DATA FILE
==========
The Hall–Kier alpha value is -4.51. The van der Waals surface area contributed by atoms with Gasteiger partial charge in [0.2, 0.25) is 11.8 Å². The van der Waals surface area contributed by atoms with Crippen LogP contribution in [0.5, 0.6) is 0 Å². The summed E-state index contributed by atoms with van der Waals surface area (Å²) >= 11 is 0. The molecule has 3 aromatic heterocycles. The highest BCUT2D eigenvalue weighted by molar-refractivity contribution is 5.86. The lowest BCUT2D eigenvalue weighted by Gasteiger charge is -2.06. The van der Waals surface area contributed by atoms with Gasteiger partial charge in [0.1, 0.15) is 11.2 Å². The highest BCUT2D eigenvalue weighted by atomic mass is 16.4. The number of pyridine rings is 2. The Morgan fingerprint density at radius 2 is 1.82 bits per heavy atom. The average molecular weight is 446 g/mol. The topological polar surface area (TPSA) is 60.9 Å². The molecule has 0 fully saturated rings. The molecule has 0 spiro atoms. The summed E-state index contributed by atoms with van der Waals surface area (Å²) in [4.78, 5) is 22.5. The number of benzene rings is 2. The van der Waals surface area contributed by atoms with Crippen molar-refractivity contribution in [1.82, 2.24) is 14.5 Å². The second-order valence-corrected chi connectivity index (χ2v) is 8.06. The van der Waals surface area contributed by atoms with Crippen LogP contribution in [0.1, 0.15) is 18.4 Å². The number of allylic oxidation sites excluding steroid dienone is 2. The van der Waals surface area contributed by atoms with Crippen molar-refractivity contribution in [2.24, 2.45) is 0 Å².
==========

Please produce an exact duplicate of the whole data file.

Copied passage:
The Hall–Kier alpha value is -4.51. The van der Waals surface area contributed by atoms with Gasteiger partial charge in [0.2, 0.25) is 11.8 Å². The van der Waals surface area contributed by atoms with Crippen LogP contribution in [0.5, 0.6) is 0 Å². The summed E-state index contributed by atoms with van der Waals surface area (Å²) >= 11 is 0. The molecule has 3 aromatic heterocycles. The highest BCUT2D eigenvalue weighted by molar-refractivity contribution is 5.86. The lowest BCUT2D eigenvalue weighted by Gasteiger charge is -2.06. The van der Waals surface area contributed by atoms with Gasteiger partial charge in [0.1, 0.15) is 11.2 Å². The highest BCUT2D eigenvalue weighted by atomic mass is 16.4. The number of pyridine rings is 2. The Morgan fingerprint density at radius 2 is 1.82 bits per heavy atom. The average molecular weight is 446 g/mol. The topological polar surface area (TPSA) is 60.9 Å². The molecule has 0 fully saturated rings. The molecule has 0 spiro atoms. The summed E-state index contributed by atoms with van der Waals surface area (Å²) in [4.78, 5) is 22.5. The number of benzene rings is 2. The van der Waals surface area contributed by atoms with Crippen molar-refractivity contribution in [1.82, 2.24) is 14.5 Å². The second-order valence-corrected chi connectivity index (χ2v) is 8.06. The van der Waals surface area contributed by atoms with Crippen LogP contribution in [0.1, 0.15) is 18.4 Å². The number of allylic oxidation sites excluding steroid dienone is 2. The van der Waals surface area contributed by atoms with Crippen molar-refractivity contribution in [2.24, 2.45) is 0 Å².